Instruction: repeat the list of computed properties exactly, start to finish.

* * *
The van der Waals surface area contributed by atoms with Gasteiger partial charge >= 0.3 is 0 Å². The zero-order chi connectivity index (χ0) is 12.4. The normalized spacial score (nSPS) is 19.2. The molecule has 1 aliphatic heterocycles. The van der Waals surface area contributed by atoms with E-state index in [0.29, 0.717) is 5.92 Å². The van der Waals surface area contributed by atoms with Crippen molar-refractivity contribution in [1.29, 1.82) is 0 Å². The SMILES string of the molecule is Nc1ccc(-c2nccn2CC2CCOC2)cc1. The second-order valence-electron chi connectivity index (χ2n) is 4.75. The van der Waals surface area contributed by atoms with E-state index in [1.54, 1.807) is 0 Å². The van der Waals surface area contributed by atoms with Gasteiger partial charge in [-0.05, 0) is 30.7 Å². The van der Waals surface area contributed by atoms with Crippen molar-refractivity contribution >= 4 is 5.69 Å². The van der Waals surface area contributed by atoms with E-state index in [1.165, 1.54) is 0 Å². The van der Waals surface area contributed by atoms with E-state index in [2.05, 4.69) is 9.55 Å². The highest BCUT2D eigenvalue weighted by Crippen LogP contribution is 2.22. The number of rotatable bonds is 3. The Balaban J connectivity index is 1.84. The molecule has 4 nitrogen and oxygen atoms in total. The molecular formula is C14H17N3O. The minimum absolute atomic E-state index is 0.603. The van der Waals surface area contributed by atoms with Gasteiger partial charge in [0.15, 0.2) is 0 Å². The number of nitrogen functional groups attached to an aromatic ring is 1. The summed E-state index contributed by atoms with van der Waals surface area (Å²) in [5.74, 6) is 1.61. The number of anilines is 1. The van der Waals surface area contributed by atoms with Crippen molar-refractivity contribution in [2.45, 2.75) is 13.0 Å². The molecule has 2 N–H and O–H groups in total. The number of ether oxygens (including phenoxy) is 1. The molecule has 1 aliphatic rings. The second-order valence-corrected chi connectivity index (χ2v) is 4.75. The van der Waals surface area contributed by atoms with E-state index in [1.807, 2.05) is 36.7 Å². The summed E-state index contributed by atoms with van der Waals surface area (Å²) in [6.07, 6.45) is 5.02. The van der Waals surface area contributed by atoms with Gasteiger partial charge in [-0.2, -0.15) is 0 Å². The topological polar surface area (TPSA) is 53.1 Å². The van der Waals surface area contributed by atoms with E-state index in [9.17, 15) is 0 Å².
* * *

The van der Waals surface area contributed by atoms with Gasteiger partial charge >= 0.3 is 0 Å². The zero-order chi connectivity index (χ0) is 12.4. The normalized spacial score (nSPS) is 19.2. The molecule has 1 aliphatic heterocycles. The van der Waals surface area contributed by atoms with E-state index in [0.29, 0.717) is 5.92 Å². The van der Waals surface area contributed by atoms with Crippen molar-refractivity contribution in [1.29, 1.82) is 0 Å². The SMILES string of the molecule is Nc1ccc(-c2nccn2CC2CCOC2)cc1. The second-order valence-electron chi connectivity index (χ2n) is 4.75. The van der Waals surface area contributed by atoms with E-state index in [1.54, 1.807) is 0 Å². The van der Waals surface area contributed by atoms with Gasteiger partial charge in [-0.05, 0) is 30.7 Å². The van der Waals surface area contributed by atoms with Crippen molar-refractivity contribution >= 4 is 5.69 Å². The van der Waals surface area contributed by atoms with E-state index in [1.165, 1.54) is 0 Å². The van der Waals surface area contributed by atoms with E-state index in [2.05, 4.69) is 9.55 Å². The highest BCUT2D eigenvalue weighted by Crippen LogP contribution is 2.22. The number of rotatable bonds is 3. The Balaban J connectivity index is 1.84. The molecule has 4 nitrogen and oxygen atoms in total. The molecular formula is C14H17N3O. The minimum absolute atomic E-state index is 0.603. The van der Waals surface area contributed by atoms with Gasteiger partial charge in [0.15, 0.2) is 0 Å². The number of nitrogen functional groups attached to an aromatic ring is 1. The summed E-state index contributed by atoms with van der Waals surface area (Å²) in [5.74, 6) is 1.61. The number of anilines is 1. The van der Waals surface area contributed by atoms with Crippen molar-refractivity contribution in [2.45, 2.75) is 13.0 Å². The molecule has 2 N–H and O–H groups in total. The number of ether oxygens (including phenoxy) is 1. The molecule has 1 aliphatic rings. The second-order valence-corrected chi connectivity index (χ2v) is 4.75. The van der Waals surface area contributed by atoms with E-state index in [1.807, 2.05) is 36.7 Å². The summed E-state index contributed by atoms with van der Waals surface area (Å²) in [6.07, 6.45) is 5.02. The van der Waals surface area contributed by atoms with Gasteiger partial charge in [-0.2, -0.15) is 0 Å². The topological polar surface area (TPSA) is 53.1 Å². The van der Waals surface area contributed by atoms with E-state index in [9.17, 15) is 0 Å².